Meanwhile in North America
You want to ski deep snow? Then head across the Atlantic.
Here’s how it was looking in Snowbird yesterday. The resort’s had 104cm of snow since Monday. It’s been a while since Utah has had a proper dump like this. And now, look.
In California, there’s been a big, rather warm storm which has dumped 104cm on the highest slopes in Heavenly, and a similar amount in Squaw Valley. A colder, more powdery storm is expected to add another 30cm in the final hours before Christmas.
Here’s how one example of the effect, from Squaw Valley.
And here they are trying to dig out the picnic tables in Heavenly.
Here’s how it looked in Steamboat yesterday.
Jeez. Just occasionally, I wish I lived in America…
North of the border it’s cold. Whistler’s in good shape right now, with a mid-mountain base nearly two metres deep, and 80cm of fresh snow in the last week. Top temperature on the mountain tomorrow will be -9C. In Banff National Park, Lake Louise is expecting a high today of -13C. There, the mid-mountain snowpack is more modest, at 76cm deep.
|France: piste-skiing on hard-packed snow is the theme of Christmas 2015 in France. Overcrowding in some of the higher resorts will be an issue, too, as the skiing community migrates uphill, but generally, the numbers of skiers on the slopes this week will be down because of the “no snow” publicity. Local skiers from Geneva, Grenoble and Lyon are likely to stay away.
Still, at least there is skiable snow: although you will need to make sure your edges are sharpened, and drop your speed. The best conditions are in the high-altitude resorts of the Tarentaise, where Tignes, has 29-65cm of settled cover, on-piste and Val Thorens has 45-90cm. Forget skiing off-piste, unless you go ski touring with a very knowledgeable local guide.
|Switzerland: conditions across the northern and western resorts of Switzerland are quite similar to the northern resorts of France: the higher resorts look almost wintry, although the cover off-piste is generally too thin to be skiable and the pistes are firm. In the south-east the cover is thinner, although there are a few pistes open in St Moritz. The best snow will be up on the glaciers, in resorts such as Saas Fee and Zermatt. Currently, Zermatt reports 125cm of cover at 2900m.|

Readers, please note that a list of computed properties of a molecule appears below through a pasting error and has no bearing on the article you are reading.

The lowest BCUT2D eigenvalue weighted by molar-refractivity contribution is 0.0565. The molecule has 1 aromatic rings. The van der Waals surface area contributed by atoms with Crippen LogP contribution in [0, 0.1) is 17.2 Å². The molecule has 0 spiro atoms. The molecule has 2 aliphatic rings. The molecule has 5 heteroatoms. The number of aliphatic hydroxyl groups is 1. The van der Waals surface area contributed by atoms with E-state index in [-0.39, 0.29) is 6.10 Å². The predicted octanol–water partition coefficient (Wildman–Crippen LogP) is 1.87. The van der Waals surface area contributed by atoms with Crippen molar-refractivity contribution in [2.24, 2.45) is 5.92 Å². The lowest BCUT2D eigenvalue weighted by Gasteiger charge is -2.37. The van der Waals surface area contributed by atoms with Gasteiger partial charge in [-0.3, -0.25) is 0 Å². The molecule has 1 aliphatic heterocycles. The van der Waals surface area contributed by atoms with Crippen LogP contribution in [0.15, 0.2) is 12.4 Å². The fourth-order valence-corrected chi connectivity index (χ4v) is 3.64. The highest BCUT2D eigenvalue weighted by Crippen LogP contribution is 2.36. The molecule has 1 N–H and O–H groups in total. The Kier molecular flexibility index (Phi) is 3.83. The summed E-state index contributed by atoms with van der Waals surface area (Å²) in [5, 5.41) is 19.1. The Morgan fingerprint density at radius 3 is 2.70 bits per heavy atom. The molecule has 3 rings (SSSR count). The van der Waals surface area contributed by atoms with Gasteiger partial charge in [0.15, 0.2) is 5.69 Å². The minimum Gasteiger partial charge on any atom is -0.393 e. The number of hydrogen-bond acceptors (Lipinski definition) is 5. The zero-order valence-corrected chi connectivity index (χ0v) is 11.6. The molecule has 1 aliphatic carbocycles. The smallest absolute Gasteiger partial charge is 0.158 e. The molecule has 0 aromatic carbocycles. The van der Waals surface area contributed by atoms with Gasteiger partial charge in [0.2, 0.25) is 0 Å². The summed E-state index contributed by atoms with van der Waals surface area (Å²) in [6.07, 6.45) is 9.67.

|Austria: the best snow in Austria is to be found on the glaciers at the moment, although the Arlberg in the west is in reasonable shape too. Amazingly, low-lying ski areas in Austria have also managed to open a fair number of pistes: in the Skiwelt for example 133km of pistes are currently skiable. The glacier ski areas include Hintertux, the Molltal, the Pitztal, the Kaunertal, the Stubai, the Rettenbach, above Solden, the Kitzsteinhorn and the Dachstein.|
|Italy: most Italian resorts are still waiting for the their first significant snowstorm. However, brilliant work by the snow-making and grooming teams have ensured that pistes have opened with little help from Mother Nature – especially in the Dolomites. Decent skiing is also to be found in high-alitude areas such as Cervinia, the Presena glacier above Passo Tonale.|
|Andorra: in common with much of the Pyrenees, Andorra’s ski resorts were walloped by snow four weeks ago. But it’s been sunny and mild since then. In the Grandvalira ski area, Pas de la Casa has up to 50cm of snow packed down, on-piste. 148km of pistes are open across the ski area, which is a remarkable achievement given the unhelpful weather so far this month.|
|Western USA: see our main report. The resorts of California, Utah and Colorado are in great shape at the moment, with more snow to come. Currently, in Colorado, Breckenridge reports 114cm of mid-mountain snow, in Utah Snowbird has 140cm, and Heavenly 132cm.|
|Western Canada: Whistler’s is in for a decent Christmas. The last big storm was at the weekend, but it’s been cold since then and there are a few sprinklings of snow in the forecast. The mid-mountain base is a meaty 190cm. Meanwhile, in Sun Peaks, the mid-mountain snowpack is 123cm deep.|